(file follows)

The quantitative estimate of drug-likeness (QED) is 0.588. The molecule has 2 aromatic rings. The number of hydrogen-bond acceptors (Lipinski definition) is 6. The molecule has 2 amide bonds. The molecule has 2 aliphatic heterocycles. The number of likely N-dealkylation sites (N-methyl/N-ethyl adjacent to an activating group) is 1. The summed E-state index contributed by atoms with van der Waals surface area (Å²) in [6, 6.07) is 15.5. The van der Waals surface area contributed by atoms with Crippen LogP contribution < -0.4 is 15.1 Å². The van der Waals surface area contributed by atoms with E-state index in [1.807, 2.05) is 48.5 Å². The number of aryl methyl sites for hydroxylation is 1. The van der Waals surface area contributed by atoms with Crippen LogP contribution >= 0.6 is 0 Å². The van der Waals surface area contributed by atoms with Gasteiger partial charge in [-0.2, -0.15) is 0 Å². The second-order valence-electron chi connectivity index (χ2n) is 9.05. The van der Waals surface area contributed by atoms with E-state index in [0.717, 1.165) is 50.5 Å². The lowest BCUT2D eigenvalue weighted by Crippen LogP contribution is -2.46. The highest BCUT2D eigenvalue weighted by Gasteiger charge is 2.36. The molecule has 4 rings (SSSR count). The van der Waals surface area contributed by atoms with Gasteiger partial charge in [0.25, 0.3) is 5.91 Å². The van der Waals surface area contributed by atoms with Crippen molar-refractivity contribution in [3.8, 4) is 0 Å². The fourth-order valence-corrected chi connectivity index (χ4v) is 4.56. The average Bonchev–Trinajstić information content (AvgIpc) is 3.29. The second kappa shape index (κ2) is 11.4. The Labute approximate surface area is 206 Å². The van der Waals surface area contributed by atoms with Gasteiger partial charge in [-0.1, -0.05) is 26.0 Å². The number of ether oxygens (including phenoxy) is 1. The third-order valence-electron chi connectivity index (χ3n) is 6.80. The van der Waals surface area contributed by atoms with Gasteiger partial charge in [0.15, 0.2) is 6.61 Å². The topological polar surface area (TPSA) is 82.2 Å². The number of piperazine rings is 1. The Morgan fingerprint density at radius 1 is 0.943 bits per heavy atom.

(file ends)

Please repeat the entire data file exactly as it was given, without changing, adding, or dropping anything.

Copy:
The quantitative estimate of drug-likeness (QED) is 0.588. The molecule has 2 aromatic rings. The number of hydrogen-bond acceptors (Lipinski definition) is 6. The molecule has 2 amide bonds. The molecule has 2 aliphatic heterocycles. The number of likely N-dealkylation sites (N-methyl/N-ethyl adjacent to an activating group) is 1. The summed E-state index contributed by atoms with van der Waals surface area (Å²) in [6, 6.07) is 15.5. The van der Waals surface area contributed by atoms with Crippen LogP contribution < -0.4 is 15.1 Å². The van der Waals surface area contributed by atoms with E-state index in [1.807, 2.05) is 48.5 Å². The number of aryl methyl sites for hydroxylation is 1. The van der Waals surface area contributed by atoms with Crippen LogP contribution >= 0.6 is 0 Å². The van der Waals surface area contributed by atoms with Gasteiger partial charge in [-0.2, -0.15) is 0 Å². The second-order valence-electron chi connectivity index (χ2n) is 9.05. The van der Waals surface area contributed by atoms with E-state index in [0.717, 1.165) is 50.5 Å². The lowest BCUT2D eigenvalue weighted by Crippen LogP contribution is -2.46. The highest BCUT2D eigenvalue weighted by Gasteiger charge is 2.36. The molecule has 4 rings (SSSR count). The van der Waals surface area contributed by atoms with Gasteiger partial charge in [0.25, 0.3) is 5.91 Å². The van der Waals surface area contributed by atoms with Crippen molar-refractivity contribution in [3.8, 4) is 0 Å². The fourth-order valence-corrected chi connectivity index (χ4v) is 4.56. The average Bonchev–Trinajstić information content (AvgIpc) is 3.29. The second kappa shape index (κ2) is 11.4. The Labute approximate surface area is 206 Å². The van der Waals surface area contributed by atoms with Gasteiger partial charge in [-0.1, -0.05) is 26.0 Å². The number of ether oxygens (including phenoxy) is 1. The third-order valence-electron chi connectivity index (χ3n) is 6.80. The van der Waals surface area contributed by atoms with Gasteiger partial charge in [0.15, 0.2) is 6.61 Å². The topological polar surface area (TPSA) is 82.2 Å². The number of piperazine rings is 1. The Morgan fingerprint density at radius 1 is 0.943 bits per heavy atom.